How much we live in an artificial world: when the weather turns cold, we switch on the heater; on hotter days we resort to fans or air conditioning; the smells around us can be changed according to our whims, or tempered by “fresheners”; when the sun goes down, we switch on lighting so that we can continue our routines, rather than rest; we even switch the clocks around so that our days have more daylight at the end than the beginning; we immerse ourselves in “reality television” which consists of activities, situations and relationships which are far removed from our experience, live as strangers in our neighbourhoods… and so I could go on.
We create a sense of control over life by seeking to create an environment by our own means, yet systematically cut ourselves adrift from the nature and rhythms of the world in which we live. Do these choices actually bring more life to us, or do they cut us off from the very essence of life?
A rural village in Africa welcomed electricity into its midst, and all the opportunities it afforded. Lights in their huts meant that villagers no longer gathered around the fire of the evening but stayed in their family units. The village stories were no longer told; the traditions of the tribe slowly began to die, and the tribe began to fragment as they lost connection with one another, and the skills which sustained the people began to disappear. The elders, in their wisdom, decided to disconnect the electricity, with the result that the tribe once again discovered its identity, and every member their place.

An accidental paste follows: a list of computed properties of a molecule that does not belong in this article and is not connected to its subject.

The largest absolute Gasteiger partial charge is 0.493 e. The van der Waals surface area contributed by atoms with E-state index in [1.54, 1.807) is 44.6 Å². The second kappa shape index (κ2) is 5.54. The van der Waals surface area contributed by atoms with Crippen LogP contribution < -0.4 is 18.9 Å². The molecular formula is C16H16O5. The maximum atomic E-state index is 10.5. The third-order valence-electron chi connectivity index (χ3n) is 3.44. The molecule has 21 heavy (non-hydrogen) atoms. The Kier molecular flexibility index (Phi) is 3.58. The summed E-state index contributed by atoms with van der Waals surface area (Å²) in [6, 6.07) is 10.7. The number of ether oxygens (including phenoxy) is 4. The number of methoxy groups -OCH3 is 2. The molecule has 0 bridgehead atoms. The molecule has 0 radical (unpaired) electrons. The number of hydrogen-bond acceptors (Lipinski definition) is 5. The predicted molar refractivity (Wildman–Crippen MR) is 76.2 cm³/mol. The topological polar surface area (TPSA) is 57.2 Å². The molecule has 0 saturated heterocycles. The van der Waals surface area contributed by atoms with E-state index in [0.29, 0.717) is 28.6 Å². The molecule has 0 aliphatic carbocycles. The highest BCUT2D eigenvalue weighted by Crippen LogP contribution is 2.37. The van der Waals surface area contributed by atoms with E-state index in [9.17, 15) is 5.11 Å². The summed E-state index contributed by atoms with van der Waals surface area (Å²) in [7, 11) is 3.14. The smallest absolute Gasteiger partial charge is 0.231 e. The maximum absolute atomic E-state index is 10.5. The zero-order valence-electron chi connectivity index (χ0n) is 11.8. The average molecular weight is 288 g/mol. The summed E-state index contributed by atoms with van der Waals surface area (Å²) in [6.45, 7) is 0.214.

In their own way this tribe realised that they were being inducted into an artificial life which destroyed their humanity. But this is not to say that progress inevitably brings this result. We need to be careful in our time to tune into the rhythms of city life but not to let them kill the rhythms of our own being, nor let them drown out our ability to discern the spiritual rhythms which sustain us.
To be fully human is to understand our own rhythms, and to recognise the impact of the broader rhythms of society on ourselves. If we let society’s rhythms dictate, we risk losing our own identity, yet as we perceive the pulse of life about us, we can negotiate our way to maintaining a life which is real; and one which senses the presence of God in the midst.
November 23, 2003